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Blue jays come into their own in the autumn season.
They are a conspicuous part of the avian landscape for anyone spending time outside these days. They have come out of hiding after a full summer of raising a family of new blue jays. Now that the young are fully grown up to be indistinguishable from their parents, the blue jays are living it up a little.
Autumn is when blue jays are at their boisterous best.
Blue jays are full of energy in autumn.
Many are in the process of migrating to warmer, less snowy winter environments in the mid United States. It is difficult to imagine blue jays crossing over Cabot Strait to reach the mainland but they do.
All across eastern Canada vast numbers of blue jays are undertaking the annual southward migration. In southern Ontario, for example, tens of thousands of blue jays are tallied migrating past regularly monitored migration stations.
The relatively mild winters of southern Ontario can and do support many blue jays but there is not enough room for them all. So many blue jays choose to leave Canada for the winter but they will come back again in the spring. Probably half of the blue jays nesting in Newfoundland stay for the winter. In Newfoundland most bird feeder watchers will not notice much difference in the local blue jay population throughout the year.
They are easily enticed to stay around for the winter with a steady supply of sunflower seeds.
In my backyard in west St. John’s blue jays are absent during the winter and most of the summer. But they make themselves known in the fall.
We offer them peanuts. Once blue jays get a taste for peanuts nothing else matters. At first they take the nut from the shell and actually eat it. But as we get deeper in to fall they hoard away more peanuts than they eat. It is an instinct for winter survival.
One of our five blue jays stands out from the rest. It discovered our soft spot. It learned to tap on the window of the sliding glass door on the back deck to get our attention. It taps twice then flies to the railing awaiting a reaction.
If the sliding door does not open he jumps down on the deck and taps again. If one of us is in the kitchen it invariably gets the peanuts. If it fails to work at the kitchen window it moves over to the living room window to see if it can spot us watching television. The windows there have an outside screen. It tries tapping the screen but get no sound so it sits on the back of a deck chair and looks directly in at us.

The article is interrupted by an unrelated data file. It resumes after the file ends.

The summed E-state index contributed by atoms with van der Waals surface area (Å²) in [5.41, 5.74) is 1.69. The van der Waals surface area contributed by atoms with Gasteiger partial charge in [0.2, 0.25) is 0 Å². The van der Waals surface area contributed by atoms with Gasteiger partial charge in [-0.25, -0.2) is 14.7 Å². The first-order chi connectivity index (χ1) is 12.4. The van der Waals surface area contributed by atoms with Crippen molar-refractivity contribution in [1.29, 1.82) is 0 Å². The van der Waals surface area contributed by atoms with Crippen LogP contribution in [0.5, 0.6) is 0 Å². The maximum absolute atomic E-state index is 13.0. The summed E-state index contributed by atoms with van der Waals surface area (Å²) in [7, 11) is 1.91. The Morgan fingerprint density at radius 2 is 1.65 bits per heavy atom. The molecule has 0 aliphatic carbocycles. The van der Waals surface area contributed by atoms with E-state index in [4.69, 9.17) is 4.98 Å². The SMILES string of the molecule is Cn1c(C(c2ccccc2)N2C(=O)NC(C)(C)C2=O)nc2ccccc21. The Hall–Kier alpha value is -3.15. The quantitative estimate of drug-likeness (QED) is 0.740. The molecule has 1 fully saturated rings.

Sometimes it puffs up its breast feathers and shakes them to make itself look good. More often than not the result is a handful of peanuts being tossed out the back deck door. However, for much of the day there is no one present at either window to respond the blue jays demands.
So I guess it reverts to being a normal blue jay until it senses the movement behind the glass again. The blue jay has us wrapped around its finger so to speak. I know many readers of this column have their own gang of entertaining blue jays looking for peanuts.
As flocks of blue jays are flying over the treetops and heading down the coast on their migration route, so are the hawks.
Sharp-shinned hawks, merlins, northern harriers and other birds of prey are on the move following some of the same coastal routes as the blue jays. The desperation calls of blue jays in close pursuit of a sharp-shinned is a frequent sound during autumn. The blue jays are on the large size for the normal prey for these small hawks.
The blue jays know this and taunt the hawks by sitting just a couple trees away almost inviting the hawk to chase them. They can escape with a quick dive into the thickest part of the tree where the hawk does not want to go.
Shorebirds are migrating strong in September. These are favourite targets of the fast flying merlin. Merlins prefer the open air chase. I was admiring a pectoral sandpiper standing on a mound of dirt in a Goulds farm field.
These brown-coloured sandpipers specialize in finding insect life in mucky places including around manure piles. The sandpiper was very alert and so focused on me it did not see the merlin swoop in from behind. It probably never knew what hit it. It did not even struggle. The shock of the impact probably knocked the life out of it.
I felt guilty for causing the death of a nice looking sandpiper.
Such is life on the highway of autumn bird migration.
Bruce Mactavish is an environmental consultant and avid birdwatcher. He can be reached at email@example.com.